The Vegetarian by Han Kang
Rating: 5 stars
I loved Human Acts, Kang’s latest work, and couldn’t wait to read her novel that won the Man Booker International Prize. It did not disappoint. It was unsettling, haunting, and incredibly weird at parts (mainly thinking about the second section), but it lived up to its critical acclaim.
The best way to describe this is beautifully haunting, or hauntingly beautiful. Kang tells in incredibly bizarre and sometimes violent story of one woman’s decision about her body in emotionally moving prose. She lets the story stand on its own with perfectly simple yet poetic language. I feel so pretentious just writing that, but it is an amazing book.
The Vegetarian starts with a perfectly ordinary man in South Korea going about his life perfectly content. Then one day his wife has a dream and throws out all of the meat in the house, becoming a vegetarian. He sees this as a serious threat to the unremarkable and socially accepted life they had that he desperately wants to keep. His previously quiet and submissive wife isn’t reconsidering, though, and instead chooses takes a stand on this choice.
Despite it being her body, there is a disturbing insinuation that she should not be able to make decisions that don’t have his approval. When her family get involved next they claim it is because of her health. However, her father’s rage when she disobeys his order to eat meat shows that control and power also play a role. Does she as a human being get to control what she does with her body, or as a woman are her choices able to be vetoed by the men in her life?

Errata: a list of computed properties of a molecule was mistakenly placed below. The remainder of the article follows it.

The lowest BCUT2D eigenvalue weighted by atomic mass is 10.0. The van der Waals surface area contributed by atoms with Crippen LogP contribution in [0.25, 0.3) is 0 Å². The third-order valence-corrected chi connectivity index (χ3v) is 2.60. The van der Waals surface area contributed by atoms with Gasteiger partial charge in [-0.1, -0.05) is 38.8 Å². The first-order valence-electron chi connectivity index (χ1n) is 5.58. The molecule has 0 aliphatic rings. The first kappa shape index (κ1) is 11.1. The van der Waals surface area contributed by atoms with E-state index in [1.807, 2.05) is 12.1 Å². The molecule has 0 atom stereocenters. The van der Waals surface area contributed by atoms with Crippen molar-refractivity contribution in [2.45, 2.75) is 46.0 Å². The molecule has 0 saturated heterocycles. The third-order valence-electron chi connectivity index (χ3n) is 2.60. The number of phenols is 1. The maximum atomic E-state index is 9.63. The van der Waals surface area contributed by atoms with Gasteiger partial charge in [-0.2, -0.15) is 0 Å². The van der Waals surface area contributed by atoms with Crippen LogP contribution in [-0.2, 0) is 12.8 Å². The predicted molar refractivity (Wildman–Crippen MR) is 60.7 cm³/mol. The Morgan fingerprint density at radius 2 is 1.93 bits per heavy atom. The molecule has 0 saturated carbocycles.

As the book progresses we see the effects of her choice through three people: her husband, her brother-in-law, and her sister. It’s interesting that we never get to see her life from her point of view. I particularly enjoyed the sister’s part as it explored the obligations people have to those around them and also whether or not is it possible to shed some of the more violent aspects of our nature.
I highly recommend this anyone interested in a haunting tale of a woman’s life or contemporary Korean literature.